Speaking at an event hosted by Chinese embassy in Kathmandu soon after the elections, Nepali Prime Minister Pushpa Kamal Dahal reiterated commitment to ‘One China’ principle and stated that Nepal recognised Taiwan being an ‘inalienable part’ of China’s territory. He added that domestic and external situations have not influenced Nepal’s position on Taiwan. The Dahal also alluded to the joint China–Nepal statement between the two countries during his visit to China in September 2023, which stated that Nepal was against Taiwan’s independence.

Pakistan’s Ministry of Foreign Affairs stated that its policy on Taiwan was consistent and clear — it views Taiwan as an inalienable part of China. It added that Pakistan adhered to the ‘One China’ policy, and called for non-interference in the domestic affairs of all countries in line with the UN Charter. Pakistan’s response appears more balanced, despite its robust relations with China.

Sri Lanka’s Foreign Minister, Ali Sabry, commented that Sri Lanka remained steadfast in advocating and upholding the ‘One China’ policy, and that Sri Lanka aspires for a ‘harmonious reunification’ of China. Harmonious in this context can be taken as supporting peaceful means of reunification rather than military ones. A spokesperson from Sri Lanka’s Ministry of Foreign Affairs stressed that Sri Lanka recognises the People’s Republic of China as the sole legal government representing the whole of China’.

The Indian government has not yet formally commented on Taiwan’s elections or congratulated the new leadership. But the Dalai Lama, who is based in Dharamshala, India, wrote to president-elect Lai Ching-te to offer his congratulations. He stated that the ‘exercise of democracy’ in Taiwan was a source of encouragement to those ‘who aspire to live in freedom and dignity’. The Dalai Lama also wished Lai success in ‘fulfilling the hopes and aspirations’ of the people of Taiwan. Outgoing Taiwanese president, Tsai Ing-wen, responded to the letter, thanking the Dalai Lama.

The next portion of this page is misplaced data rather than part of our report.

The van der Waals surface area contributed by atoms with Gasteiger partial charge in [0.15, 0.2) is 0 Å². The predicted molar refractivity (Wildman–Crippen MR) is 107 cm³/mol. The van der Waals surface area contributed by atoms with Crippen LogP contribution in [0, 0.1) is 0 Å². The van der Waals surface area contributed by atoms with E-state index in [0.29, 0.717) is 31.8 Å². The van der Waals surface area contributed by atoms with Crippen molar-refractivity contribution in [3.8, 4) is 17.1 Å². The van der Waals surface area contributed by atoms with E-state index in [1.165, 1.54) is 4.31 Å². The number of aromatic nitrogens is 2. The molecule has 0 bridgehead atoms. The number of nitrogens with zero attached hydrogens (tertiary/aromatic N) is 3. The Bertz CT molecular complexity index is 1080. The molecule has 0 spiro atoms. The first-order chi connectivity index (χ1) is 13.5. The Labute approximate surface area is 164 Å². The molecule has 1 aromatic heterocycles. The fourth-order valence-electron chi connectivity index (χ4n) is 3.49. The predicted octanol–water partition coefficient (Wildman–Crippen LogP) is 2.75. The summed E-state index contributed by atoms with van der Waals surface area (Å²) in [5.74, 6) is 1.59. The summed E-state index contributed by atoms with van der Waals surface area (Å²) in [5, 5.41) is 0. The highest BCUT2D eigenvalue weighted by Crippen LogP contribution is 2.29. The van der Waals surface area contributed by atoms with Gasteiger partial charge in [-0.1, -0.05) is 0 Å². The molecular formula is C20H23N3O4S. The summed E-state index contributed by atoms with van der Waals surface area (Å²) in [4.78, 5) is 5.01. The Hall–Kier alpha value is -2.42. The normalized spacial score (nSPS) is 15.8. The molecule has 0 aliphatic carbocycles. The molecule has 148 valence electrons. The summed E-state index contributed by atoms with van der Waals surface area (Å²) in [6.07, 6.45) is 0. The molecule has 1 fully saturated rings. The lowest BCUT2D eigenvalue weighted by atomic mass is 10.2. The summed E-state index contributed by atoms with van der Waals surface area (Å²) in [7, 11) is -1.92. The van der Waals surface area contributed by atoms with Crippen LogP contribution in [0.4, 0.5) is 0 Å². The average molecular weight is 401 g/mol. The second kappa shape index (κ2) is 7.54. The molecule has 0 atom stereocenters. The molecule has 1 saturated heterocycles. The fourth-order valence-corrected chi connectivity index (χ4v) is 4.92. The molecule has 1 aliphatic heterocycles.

Sikyong Penpa Tsering, the political leader of the Central Tibetan Administration, which is also based in Dharamshala, and Deputy Speaker Dolma Tsering Teykhan, both sent congratulatory letters to Lai. Tsering stated that Lai’s victory stood as a testament to the commitment of Taiwanese people to democracy and freedom. He added that Lai’s recent statement on the future of Taiwan being decided by its own people ‘resonates deeply’ with Tibetans.

South Asia’s responses to Taiwan’s elections highlight the discourse that comes with China’s engagement. Apart from India and Bhutan, the latter of which does not have a formal diplomatic relationship with China or Taiwan, the remaining South Asian nations have all signed on to China’s Belt and Road Initiative. Loans and infrastructure projects are abundant and China is an important economic partner.

With the Indian Ocean becoming a centre of geopolitical competition, Beijing’s influence and presence will only increase. Statements of support are part of China’s toolkit for cementing its claims over Taiwan. The supportive messages from South Asia are an indicator of Beijing’s success in controlling the narrative about Taiwan and underscores how economic power can be used for political and diplomatic ends.

Shantanu Roy-Chaudhury is Master’s student at the S Rajaratnam School of International Studies (RSIS), Nanyang Technological University, Singapore. He is author of The China Factor: Beijing’s Expanding Engagement with Sri Lanka, Maldives, Bangladesh, and Myanmar.